(By Nikhil Pahwa & Vikas SN)

Net Neutrality is a terrible, technical sounding phrase, and suffers for the lack of an easy definition. Here’s how we look at it:

Telecom operators/ISPs are access services providers, and can control either how much you access, what you access, how fast you access and how much you pay to access content and services on the Internet.

It’s important for access to knowledge, services and free speech, as well as freedom and ease of doing business online, for this access to be neutral:

– All sites must be equally accessible
– The same access speed at the telco/ISP level for each (independent of telco selection)
– The same data cost for access to each site (per KB/MB).

This means, Net Neutrality is about:
– No telecom-style licensing of Internet companies (see this and this)
– No gateways (Internet.org, Airtel OneTouch Internet, Data VAS), censorship or selection;
– No speeding up of specific websites (that may or may not pay telcos)
– No “zero rating” or making some sites free over others (and that goes for you too, Wikipedia and twitter).


Yesterday, US President Barack Obama came in support of Net Neutrality, urging the Federal Communications Commission (FCC) to implement the strongest possible rules to protect net neutrality and ensure that “neither the cable company nor the phone company will be able to act as a gatekeeper, restricting what you can do or see online”.

He added – “We cannot allow Internet service providers (ISPs) to restrict the best access or to pick winners and losers in the online marketplace for services and ideas”. Some of the rules suggested by Obama include:

No blocking: If a consumer requests access to a website or a service, ISPs should not be permitted to block it, enabling every player “gets a fair shot at your business.”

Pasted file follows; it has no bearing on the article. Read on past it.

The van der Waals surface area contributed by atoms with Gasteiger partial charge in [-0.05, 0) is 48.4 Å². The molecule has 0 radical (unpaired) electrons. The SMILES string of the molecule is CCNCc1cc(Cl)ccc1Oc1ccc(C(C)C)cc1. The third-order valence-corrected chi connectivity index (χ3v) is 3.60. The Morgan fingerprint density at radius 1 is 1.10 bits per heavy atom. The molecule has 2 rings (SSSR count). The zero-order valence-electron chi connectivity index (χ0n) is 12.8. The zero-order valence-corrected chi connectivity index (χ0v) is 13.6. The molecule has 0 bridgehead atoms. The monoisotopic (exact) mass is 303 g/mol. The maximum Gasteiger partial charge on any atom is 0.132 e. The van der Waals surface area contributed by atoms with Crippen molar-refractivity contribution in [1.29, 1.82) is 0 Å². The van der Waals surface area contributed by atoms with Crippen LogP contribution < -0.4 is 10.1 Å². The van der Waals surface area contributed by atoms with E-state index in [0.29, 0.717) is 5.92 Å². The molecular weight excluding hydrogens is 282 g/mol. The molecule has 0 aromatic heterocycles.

No throttling: ISPs should not intentionally slow down some content or speed up others based on the type of service or their preferences.

– Increased transparency:  The connection between consumers and ISPs is not the only place some sites might get special treatment. Hence, if necessary, FCC should apply net neutrality rules to points of interconnection between the ISP and the rest of the Internet.

– No paid prioritization: No service should be stuck in a “slow lane” because it does not pay a fee. Obama asked for an explicit ban on paid prioritization and any other restriction that has a similar effect.

Obama mentioned that FCC should make these rules fully applicable to mobile broadband as well, due to the increasing adoption of mobile devices to access the Internet. He also asked FCC to reclassify consumer broadband service as a public utility –

“The time has come for the FCC to recognize that broadband service is of the same importance and must carry the same obligations as so many of the other vital services do. To do that, I believe the FCC should reclassify consumer broadband service under Title II of the Telecommunications Act — while at the same time forbearing from rate regulation and other provisions less relevant to broadband services. This is a basic acknowledgment of the services ISPs provide to American homes and businesses, and the straightforward obligations necessary to ensure the network works for everyone — not just one or two companies.”